examples of vegetative reproduction

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From Wikipedia

Vegetative reproduction

Vegetative reproduction ( vegetative propagation, vegetative multiplication, vegetative cloning) is a form of asexual reproduction in plants. It is a process by which new individuals arise without production of seed s or spore s. It can occur naturally or be induced by horticulturists, in

Leaf vegetable

Leaf vegetables, also called potherbs, green vegetables, greens, or leafy greens, are plant leavescooked and eaten as a vegetable, sometimes accompanied by tender petioles and shoots. Although they come from a very wide variety of plants, most share a great deal with other leaf vegetables in nutrition and cooking methods.

Nearly one thousand species of plants with edible leaves are known. Leaf vegetables most often come from short-lived herbaceous plants such as lettuce and spinach. Woody plants whose leaves can be eaten as leaf vegetables include Adansonia,Aralia,Moringa,Morus, andToonaspecies.

The leaves of many fodder crops are also edible by humans, but usually only eaten under famine conditions. Examples include alfalfa, clover, and most grasses, including wheat and barley. These plants are often much more prolific than more traditional leaf vegetables, but exploitation of their rich nutrition is difficult, primarily because of their high fiber content. This obstacle can be overcome by further processing such as drying and grinding into powder or pulping and pressing for juice.

During the first half of the 20th century, it was common for greengrocers to carry small bunches of herbs tied with a string to small green and red peppers, known as "potherbs."

Nutrition

Leaf vegetables are typically low in calories, low in fat, high in protein per calorie, high in dietary fiber, high in iron and calcium, and very high in phytochemicals such as vitamin C, carotenoids, lutein and folic acid as well as Vitamin K.

Preparation

Leaf vegetables may be stir-fried, stewed or steamed. Leaf vegetables stewed with pork are a traditional dish in soul food, and southern U.S. cuisine. They are also commonly eaten in a variety of South Asian dishes such as saag. Leafy greens can be used to wrap other ingredients like a tortilla. Most leaf vegetables can also be eaten raw, for example in sandwiches or salads. A green smoothie enables large quantities of raw leafy greens to be consumed by blending the leaves with fruit and water.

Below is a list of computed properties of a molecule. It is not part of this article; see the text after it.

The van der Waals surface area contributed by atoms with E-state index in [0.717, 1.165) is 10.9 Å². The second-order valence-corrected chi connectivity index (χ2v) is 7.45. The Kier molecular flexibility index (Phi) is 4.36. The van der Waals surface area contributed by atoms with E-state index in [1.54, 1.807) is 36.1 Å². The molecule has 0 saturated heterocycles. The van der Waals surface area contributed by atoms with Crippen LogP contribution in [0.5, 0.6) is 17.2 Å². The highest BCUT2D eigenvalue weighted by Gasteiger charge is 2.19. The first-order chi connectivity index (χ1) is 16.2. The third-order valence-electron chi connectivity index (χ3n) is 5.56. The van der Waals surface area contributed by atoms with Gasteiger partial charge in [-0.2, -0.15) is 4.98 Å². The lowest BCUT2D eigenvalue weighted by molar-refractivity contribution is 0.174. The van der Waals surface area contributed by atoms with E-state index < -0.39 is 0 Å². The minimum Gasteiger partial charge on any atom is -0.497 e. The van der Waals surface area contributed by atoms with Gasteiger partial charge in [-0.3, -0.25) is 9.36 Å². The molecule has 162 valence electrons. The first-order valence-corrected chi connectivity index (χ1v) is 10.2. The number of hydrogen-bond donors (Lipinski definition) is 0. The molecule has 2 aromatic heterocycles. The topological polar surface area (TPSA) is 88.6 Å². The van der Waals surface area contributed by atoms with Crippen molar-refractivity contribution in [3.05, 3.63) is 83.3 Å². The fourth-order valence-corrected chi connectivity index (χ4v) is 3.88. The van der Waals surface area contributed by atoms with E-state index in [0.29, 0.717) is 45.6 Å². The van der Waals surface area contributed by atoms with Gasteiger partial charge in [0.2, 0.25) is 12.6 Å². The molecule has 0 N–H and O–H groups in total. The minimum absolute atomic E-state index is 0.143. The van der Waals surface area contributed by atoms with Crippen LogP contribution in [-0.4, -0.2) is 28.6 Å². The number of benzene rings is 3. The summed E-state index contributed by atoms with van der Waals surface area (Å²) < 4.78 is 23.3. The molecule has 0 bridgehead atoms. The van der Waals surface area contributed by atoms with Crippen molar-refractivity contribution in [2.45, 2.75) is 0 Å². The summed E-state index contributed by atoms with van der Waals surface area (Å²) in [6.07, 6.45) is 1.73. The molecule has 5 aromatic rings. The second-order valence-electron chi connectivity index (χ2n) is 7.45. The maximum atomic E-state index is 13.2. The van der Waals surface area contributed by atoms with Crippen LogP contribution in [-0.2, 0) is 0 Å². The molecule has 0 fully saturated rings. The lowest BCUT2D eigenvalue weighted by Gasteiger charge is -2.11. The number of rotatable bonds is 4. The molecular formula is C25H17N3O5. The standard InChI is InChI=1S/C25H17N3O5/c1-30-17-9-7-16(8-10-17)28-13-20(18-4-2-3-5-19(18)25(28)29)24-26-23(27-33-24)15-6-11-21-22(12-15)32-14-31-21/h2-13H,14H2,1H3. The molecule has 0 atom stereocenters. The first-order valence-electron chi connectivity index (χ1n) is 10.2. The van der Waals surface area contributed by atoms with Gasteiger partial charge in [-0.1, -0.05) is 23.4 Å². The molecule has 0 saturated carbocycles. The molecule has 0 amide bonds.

From Encyclopedia

vegetative propagation

vegetative propagation the ability of plants to reproduce without sexual reproduction, by producing new plants from existing vegetative structures. Some plants, such as the Canada thistle and most bamboos, send out long underground stems that produce new plants, often at considerable distances from the original plant. Such plants can form enormous colonies of new plants within a relatively few years. Many trees, such as the beech and aspen, send up root sprouts, and large colonies of new trees thus arise. In other trees, the lower branches may produce roots where they rest upon the ground, and new trees are produced. The leaves of some plants produce buds at their edges, which develop in turn into miniature plants that fall off and take root. Specialists in the fields of agriculture and horticulture take advantage of the regenerative ability of plants through such techniques as the rooting of cuttings; grafting and budding of fruit trees; layering, or inducing the tips of branches to produce new plants; the cutting apart of clusters of perennials , such as rhubarb, into individual plants; the cutting of plants (such as the common potato) into pieces that are then planted separately, each with a bud ( "eye" ); and numerous other techniques. The vegetative propagation of economically important and useful plants is now so widespread that most horticultural varieties are now only reproduced clonally, especially since many of them breed true from seed.


From Yahoo Answers

Question:what is vegetative propagation?what are the advantages of vegetative propagation?-from the chapter reproduction and development in angiosperms

Answers:vegetative propagation, the ability of plants to reproduce without sexual reproduction, by producing new plants from existing vegetative structures. Some plants, such as the Canada thistle and most bamboos, send out long underground stems that produce new plants, often at considerable distances from the original plant. Such plants can form enormous colonies of new plants within a relatively few years. Many trees, such as the beech and aspen, send up root sprouts, and large colonies of new trees thus arise. In other trees, the lower branches may produce roots where they rest upon the ground, and new trees are produced. The leaves of some plants produce buds at their edges, which develop in turn into miniature plants that fall off and take root. Specialists in the fields of agriculture and horticulture take advantage of the regenerative ability of plants through such techniques as the rooting of cuttings; grafting and budding of fruit trees; layering, or inducing the tips of branches to produce new plants; the cutting apart of clusters of perennials perennial, any plant that under natural conditions lives for several to many growing seasons, as contrasted to an annual or a biennial. Botanically, the term perennial Advantages and Disadvantages of Vegetative Propagation Advantages The offsprings are genetically identical and therefore advantageous traits can be preserved. Only one parent is required which eliminates the need for special mechanisms such as pollination, etc. It is faster. For example, bacteria can multiply every 20 minutes. This helps the organisms to increase in number at a rapid rate that balances the loss in number due to various causes. Many plants are able to tide over unfavourable conditions. This is because of the presence of organs of asexual reproduction like the tubers, corm, bulbs, etc. Vegetative propagation is especially beneficial to the agriculturists and horticulturists. They can raise crops like bananas, sugarcane, potato, etc that do not produce viable seeds. The seedless varieties of fruits are also a result of vegetative propagation. The modern technique of tissue culture can be used to grow virus-free plants. Disadvantages The plants gradually lose their vigour as there is no genetic variation. They are more prone to diseases that are specific to the species. This can result in the destruction of an entire crop. Since many plants are produced, it results in overcrowding and lack of nutrients.